Favorite Anti Backup design?

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RDFF

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Thanks for the suggestions. I'm in the process of building a portable double laneway, 20' long. I've put rolling cut doors on both ends... the disadvantage of them is you have to have somebody operating them, where the walk-throughs/walk-unders are "automatic".

I will be able to slip a rod through from the outside as well, at each of the two center posts, and I could put either a side mounted walk-through OR top mounted walk-under in it, so I have pretty much all the options. However, I don't like that they're always in the way if you need to get into that alley for some reason, especially the walk-unders... real head bangars. The side swingers can end up catching a calf behind the ribs if the ones in front of him start backing when he's in the wrong spot... This is a really nice clean alleyway now, and I think I'd like to keep it that way.

I intend to put a transition down to single opening on the front end yet (the end your looking at in the pic), with a swinging divider in the center. The floor of that transition area will rest on the transport hitch during use, and will fold up against the front end of the lane for transport, and it will have a scale built into it. The transition area will then also be used as my "palp cage area", and I'll place my squeeze chute in front of that if I'm needing it. The sides will be the "palp cage entry doors", and for transport, they will swing all the way around and lock to the sides of the lane. I've also designed the outside walls of both lanes with swinging doors to let out a "down animal", plus, I've left an open space 15" wide between the horizontals the whole length, at an appropriate height for doing things like ultrasounds, CIDR placements, lutalyse injections or vaccinations, etc., anything that you CAN do in the lane then without HAVING to put them into the chute. Even if the chute is in place, the cattle can be individually let out the side at that transition then... I'll only put them into the chute if it's necessary. Chute will hook onto a receiver hitch on the back end for transport.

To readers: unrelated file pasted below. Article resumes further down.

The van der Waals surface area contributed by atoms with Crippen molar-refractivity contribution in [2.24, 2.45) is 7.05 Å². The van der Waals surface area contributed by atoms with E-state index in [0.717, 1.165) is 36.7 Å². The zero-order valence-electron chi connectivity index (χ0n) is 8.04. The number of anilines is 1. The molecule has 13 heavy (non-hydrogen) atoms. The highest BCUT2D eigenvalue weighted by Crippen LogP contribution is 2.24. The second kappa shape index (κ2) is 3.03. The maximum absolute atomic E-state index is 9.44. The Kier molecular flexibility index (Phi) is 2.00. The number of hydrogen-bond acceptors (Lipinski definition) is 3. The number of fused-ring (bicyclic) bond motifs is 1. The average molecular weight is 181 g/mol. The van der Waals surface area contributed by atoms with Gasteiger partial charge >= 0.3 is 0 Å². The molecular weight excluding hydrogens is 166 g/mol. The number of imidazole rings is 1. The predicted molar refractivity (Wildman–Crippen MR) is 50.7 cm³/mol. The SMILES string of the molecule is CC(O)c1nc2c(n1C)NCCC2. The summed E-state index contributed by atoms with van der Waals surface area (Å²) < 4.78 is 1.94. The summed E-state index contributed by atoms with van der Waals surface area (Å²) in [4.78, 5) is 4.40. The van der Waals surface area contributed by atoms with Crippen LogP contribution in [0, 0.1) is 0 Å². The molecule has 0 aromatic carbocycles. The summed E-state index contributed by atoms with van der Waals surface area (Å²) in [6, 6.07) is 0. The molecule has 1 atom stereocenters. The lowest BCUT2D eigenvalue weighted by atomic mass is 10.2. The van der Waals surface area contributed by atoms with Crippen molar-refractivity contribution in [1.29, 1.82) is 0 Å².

Here's a pic of it so far, with the doors on one side open and closed on the other. Guard rail on each side of each lane at the bottom, which helps to narrow up the alleys a bit in that area. Each lane above the guard rail is 29 1/2" wide, 22" at the guard rails. I plan to place panels on the inside of the guard rails to narrow it up even more when necessary for small calves... I was planning to make it "adjustable width", but with a double alley AND wanting to keep the ability to open the sides to let out down cows, etc., that quickly gets complicated and expensive. I'll have specially made panels that will hang on the sides for building a really good "Bud Box" coming into this, and then use portable panels as needed for a corral ahead of that. All portable to any pasture.

Planning to rent it out locally when I get it done too... no sense in everybody having to own all this stuff themselves. Just got a MSRP from Arrowquip on their "Heeler" system that is somewhat similar.... $37,000 (no chute with it for that yet)! Gotta say though, I was sure surprised by the high cost of steel when I figured out what I needed to build this thing too! Of course, my labor is "free"...!